Proof: Note that we have simply rewritten a division problem in terms of multiplication and addition. In the notation used above, j is the dividend; k, the divisor; q, the quotient; and r, the remainder.

If k=1, r must be zero, so that q=j.

If k>1, suppose first that j>0. (We shall consider the cases in which j=0 and j<0 later.) By the basis representation theorem (see above!), j has a unique representation to the base k, say

\displaystyle{j = a_{s}k^s + a_{s-1}k^{s-1} + ... + a_{1}k + a_{0}}

\displaystyle{=k(a_{s}k^{s-1} + a_{s-1}k^{s-2} + ... + a_{1}) + a_{0}}


where 0 \leq r = a_{0} < k.

If a second pair q' and r' existed, we could find a representation for q' to the base k, say

\displaystyle{ q' = b_{t}k^t + ... + b_{1}k + b_{0}}

so that

\displaystyle{j=kq' + r'}

= \displaystyle{b_{t}k^{t+1} + ... + b_{1}k^2 + b_{0}k + r'}


\displaystyle{j=a_{s}k^s + a_{s-1}k^{s-1} + ... + a_{1}k + a_{0}}

By the uniqueness of the representation of j to the base k, we see that t = s-1, b_{i}=a_{i+1}, r' = a_{0} = r, and thus

\displaystyle{q' = b_{t}k^t + ... + b_{1}k + b_{0}}

\displaystyle{a_{s}k^{s-1} + ... + a_{2}k + a_{1}}


Consequently, the theorem is true for positive values of j.

If j=0, it is easy to verify that q=r=0 is the only possible solution of (2-1-1) with 0 \leq r < k.

If j < 0, then -j > 0, and there exist unique integers q'' and r'' such that.


If r''=0, then j=k(-q''); thus we may take q = -q'' and r=0. If r'' \neq 0, then

\displaystyle{j=-kq'' - r''}


and we may take q=-q''-1, and r=k-r''.

In either case, q and r satisfy equation (2-1-1). Uniqueness for negative j follows from uniqueness for -j, which is then positive.

Whew! Okay, I will try to avoid writing so much from the book in future posts, but in this case I felt I couldn’t sum it up any better than the book did. The proofs here are rather lengthy, but I’m sure they will be even longer as I progress through the book.

Here are some problems for thought:

(1) Without assuming Theorem (2-1), prove that for each pair of integers j and k(k>0), there exists some integer q for which j-qk is positive.

(2) The principle of mathematical induction is equivalent to the following statement called the least-integer principle: Every non-empty set of positive integers has a least element.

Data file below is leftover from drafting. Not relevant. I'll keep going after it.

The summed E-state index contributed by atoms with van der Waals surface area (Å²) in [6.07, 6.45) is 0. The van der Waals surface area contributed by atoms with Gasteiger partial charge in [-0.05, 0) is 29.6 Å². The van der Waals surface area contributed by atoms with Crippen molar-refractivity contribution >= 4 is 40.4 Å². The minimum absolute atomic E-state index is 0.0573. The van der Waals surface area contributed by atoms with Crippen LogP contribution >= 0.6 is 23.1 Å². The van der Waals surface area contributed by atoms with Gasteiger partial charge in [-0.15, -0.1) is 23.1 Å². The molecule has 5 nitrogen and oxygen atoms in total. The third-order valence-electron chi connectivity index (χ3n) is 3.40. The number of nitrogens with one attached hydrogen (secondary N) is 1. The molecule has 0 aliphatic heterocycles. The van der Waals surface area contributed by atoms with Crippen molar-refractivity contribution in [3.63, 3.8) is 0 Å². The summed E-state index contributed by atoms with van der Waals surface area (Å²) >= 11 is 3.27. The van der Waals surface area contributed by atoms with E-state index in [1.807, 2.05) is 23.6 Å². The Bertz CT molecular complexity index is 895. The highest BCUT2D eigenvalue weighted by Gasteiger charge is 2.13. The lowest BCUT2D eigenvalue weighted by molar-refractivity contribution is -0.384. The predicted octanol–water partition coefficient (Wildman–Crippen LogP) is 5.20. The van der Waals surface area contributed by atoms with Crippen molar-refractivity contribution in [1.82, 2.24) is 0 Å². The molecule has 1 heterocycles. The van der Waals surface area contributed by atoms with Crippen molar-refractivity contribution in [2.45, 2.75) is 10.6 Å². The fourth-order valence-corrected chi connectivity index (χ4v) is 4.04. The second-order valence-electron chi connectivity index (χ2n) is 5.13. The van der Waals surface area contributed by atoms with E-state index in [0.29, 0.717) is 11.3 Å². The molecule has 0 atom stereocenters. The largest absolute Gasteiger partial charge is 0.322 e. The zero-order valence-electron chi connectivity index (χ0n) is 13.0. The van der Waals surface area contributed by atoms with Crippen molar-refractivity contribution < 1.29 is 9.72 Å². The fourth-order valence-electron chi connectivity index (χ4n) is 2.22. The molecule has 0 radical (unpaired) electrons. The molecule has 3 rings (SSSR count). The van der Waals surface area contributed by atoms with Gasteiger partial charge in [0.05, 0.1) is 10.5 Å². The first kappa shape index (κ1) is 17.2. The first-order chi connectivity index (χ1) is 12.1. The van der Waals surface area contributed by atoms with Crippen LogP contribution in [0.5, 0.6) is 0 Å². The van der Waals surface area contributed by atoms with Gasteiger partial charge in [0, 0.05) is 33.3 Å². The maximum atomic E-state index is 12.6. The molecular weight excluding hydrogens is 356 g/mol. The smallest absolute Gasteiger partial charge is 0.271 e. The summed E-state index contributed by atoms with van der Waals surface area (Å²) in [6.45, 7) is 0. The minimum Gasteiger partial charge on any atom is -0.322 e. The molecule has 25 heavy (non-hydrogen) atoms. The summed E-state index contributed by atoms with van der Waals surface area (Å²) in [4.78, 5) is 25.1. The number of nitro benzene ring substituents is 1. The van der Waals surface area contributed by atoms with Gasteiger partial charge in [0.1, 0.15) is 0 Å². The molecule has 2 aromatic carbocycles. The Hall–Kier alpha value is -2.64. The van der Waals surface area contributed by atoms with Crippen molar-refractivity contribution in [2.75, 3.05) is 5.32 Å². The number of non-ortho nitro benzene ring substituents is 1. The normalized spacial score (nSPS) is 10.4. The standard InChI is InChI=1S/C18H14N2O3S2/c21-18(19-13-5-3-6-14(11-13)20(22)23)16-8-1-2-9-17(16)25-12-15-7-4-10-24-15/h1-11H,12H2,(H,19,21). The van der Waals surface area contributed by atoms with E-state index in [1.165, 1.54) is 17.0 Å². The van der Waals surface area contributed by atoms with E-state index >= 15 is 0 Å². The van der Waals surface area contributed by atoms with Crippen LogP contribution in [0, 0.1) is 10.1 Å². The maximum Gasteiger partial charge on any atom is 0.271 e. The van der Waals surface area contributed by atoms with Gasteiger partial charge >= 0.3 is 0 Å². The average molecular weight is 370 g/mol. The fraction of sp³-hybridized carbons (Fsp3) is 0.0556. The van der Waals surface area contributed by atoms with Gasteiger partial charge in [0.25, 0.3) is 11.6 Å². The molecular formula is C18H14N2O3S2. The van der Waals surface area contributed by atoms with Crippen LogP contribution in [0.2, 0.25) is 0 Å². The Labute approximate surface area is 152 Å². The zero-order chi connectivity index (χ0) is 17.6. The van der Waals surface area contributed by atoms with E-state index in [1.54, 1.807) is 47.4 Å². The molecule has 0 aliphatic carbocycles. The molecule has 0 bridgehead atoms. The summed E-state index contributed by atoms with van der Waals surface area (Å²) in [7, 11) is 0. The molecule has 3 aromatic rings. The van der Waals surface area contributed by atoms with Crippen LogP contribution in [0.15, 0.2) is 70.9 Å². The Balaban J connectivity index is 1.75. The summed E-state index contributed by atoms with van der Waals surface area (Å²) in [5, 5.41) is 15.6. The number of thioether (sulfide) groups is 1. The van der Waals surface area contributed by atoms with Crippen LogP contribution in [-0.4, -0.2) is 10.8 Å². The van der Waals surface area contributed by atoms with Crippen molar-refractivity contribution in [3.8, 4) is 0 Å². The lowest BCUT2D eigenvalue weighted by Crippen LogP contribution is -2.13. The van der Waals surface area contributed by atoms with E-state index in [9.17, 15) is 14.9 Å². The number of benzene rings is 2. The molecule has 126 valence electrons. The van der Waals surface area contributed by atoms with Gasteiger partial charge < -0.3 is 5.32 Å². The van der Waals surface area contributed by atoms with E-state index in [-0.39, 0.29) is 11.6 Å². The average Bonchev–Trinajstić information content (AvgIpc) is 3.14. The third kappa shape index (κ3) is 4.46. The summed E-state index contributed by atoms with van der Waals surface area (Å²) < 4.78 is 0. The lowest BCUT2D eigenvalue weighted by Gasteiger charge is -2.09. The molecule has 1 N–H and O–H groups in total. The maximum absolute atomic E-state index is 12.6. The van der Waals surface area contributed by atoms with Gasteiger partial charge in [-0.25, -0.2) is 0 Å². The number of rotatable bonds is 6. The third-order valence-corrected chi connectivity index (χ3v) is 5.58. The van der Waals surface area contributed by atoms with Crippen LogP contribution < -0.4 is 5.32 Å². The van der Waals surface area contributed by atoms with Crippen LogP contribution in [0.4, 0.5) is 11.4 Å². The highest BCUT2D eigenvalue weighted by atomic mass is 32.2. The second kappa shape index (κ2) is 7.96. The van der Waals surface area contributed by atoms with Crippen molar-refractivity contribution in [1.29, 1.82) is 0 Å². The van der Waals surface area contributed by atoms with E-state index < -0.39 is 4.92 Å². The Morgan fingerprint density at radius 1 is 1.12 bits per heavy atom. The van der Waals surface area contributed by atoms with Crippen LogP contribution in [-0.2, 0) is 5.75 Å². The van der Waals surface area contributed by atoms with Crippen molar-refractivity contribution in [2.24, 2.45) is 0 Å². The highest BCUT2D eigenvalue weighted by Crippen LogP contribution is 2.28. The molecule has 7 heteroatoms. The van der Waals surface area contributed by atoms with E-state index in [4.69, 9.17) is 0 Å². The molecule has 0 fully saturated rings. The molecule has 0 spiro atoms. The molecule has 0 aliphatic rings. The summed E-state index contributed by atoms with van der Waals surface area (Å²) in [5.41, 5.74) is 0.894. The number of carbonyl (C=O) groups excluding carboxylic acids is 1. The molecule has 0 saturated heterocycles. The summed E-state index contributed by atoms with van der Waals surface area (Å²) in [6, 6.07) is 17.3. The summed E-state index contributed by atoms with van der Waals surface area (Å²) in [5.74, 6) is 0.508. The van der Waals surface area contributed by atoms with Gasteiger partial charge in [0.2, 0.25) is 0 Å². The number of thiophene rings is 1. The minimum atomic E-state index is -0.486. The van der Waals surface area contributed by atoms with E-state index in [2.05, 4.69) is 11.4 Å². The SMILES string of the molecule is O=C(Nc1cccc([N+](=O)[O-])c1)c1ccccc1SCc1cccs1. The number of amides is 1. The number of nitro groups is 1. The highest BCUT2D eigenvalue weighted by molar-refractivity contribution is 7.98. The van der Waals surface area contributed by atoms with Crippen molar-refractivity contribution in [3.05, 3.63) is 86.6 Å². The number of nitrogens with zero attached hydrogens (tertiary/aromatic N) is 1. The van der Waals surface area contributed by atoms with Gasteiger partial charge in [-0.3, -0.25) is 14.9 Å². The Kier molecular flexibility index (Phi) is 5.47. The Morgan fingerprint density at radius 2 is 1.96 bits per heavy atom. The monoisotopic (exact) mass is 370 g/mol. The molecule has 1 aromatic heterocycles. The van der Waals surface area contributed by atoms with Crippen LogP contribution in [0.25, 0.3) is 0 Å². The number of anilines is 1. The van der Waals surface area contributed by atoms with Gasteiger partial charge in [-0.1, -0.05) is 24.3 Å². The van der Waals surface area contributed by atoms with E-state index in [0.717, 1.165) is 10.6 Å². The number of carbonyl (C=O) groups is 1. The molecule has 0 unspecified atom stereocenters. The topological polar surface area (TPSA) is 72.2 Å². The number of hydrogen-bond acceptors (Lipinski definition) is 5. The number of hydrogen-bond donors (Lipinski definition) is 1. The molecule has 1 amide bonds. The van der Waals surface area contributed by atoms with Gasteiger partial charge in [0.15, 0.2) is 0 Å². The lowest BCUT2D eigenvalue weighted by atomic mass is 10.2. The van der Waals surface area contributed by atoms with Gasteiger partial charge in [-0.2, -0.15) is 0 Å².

Using the least integer principle, define r to be the least integer for which j-qk is positive. (See (1)). Prove that
\displaystyle{0 < r \leq k}.

If anyone cares to gives these a shot leave a comment. For right now I think I’ll move on to the next part of Chapter 2.  “Divisibility” and “The Linear Diophantine Equation”. From there we will finish up with a proof of the “The Fundamental Theorem of Arithmetic”

If you would like to by Dr. Andrews book you can get it here

more on Euclid’s Lemma at Wikipedia

~ J

For a few proofs more…

This is a very short post.

While finishing up chapter 2,  I’ve managed to work on  two proofs from chapter 1. I’m putting them up on my blog just to keep track of my progress. I will finish up chapter 2 hopefully in the next few days.

(Exercise 9)

Let F_n be the nth Fibonacci number.


\displaystyle{ \sum_{j=1}^{n} F_{2n} = F_{2} + F_{4} + F_{6}+...+F_{2n} = F_{2n+1} - 1}

I. Proceeding by mathematical induction we start with the base case where n=1 (Showing the theorem holds for n=1).

\displaystyle{\sum_{j=1}^{1} F_{2n} = F_{2}}

The theorem holds for n=1

II. Now we assume the theorem holds for an arbitrary value k. That is

\displaystyle{\sum_{j=1}^{k} F_{2k} = F_{2} + F_{4} +F_{6} + ... + F_{2k} = F_{2k+1} - 1}

We now show it holds for the number (k+1)

\displaystyle{ \left(\sum_{j=1}^{k} F_{2k}\right) + F_{2(k+1)} = F_{2(k+1)+1}-1}

Note: \displaystyle{ \sum_{j=1}^{k} F_{2k} = F_{2k+1} - 1}

Now we can write

\displaystyle{F_{2k+1}-1 + F_{2(k+1)} = F_{2(k+1)+1} - 1}

\displaystyle{\left(F_{2k+1} + F_{2(k+1)}\right) - 1}

\displaystyle{\left(F_{2k+1} + F_{2k+2}\right) - 1}

\displaystyle{F_{2k+3} - 1 = F_{2(k+1) + 1} - 1}

We have shown the theorem holds for (k+1).

The theorem stands as is.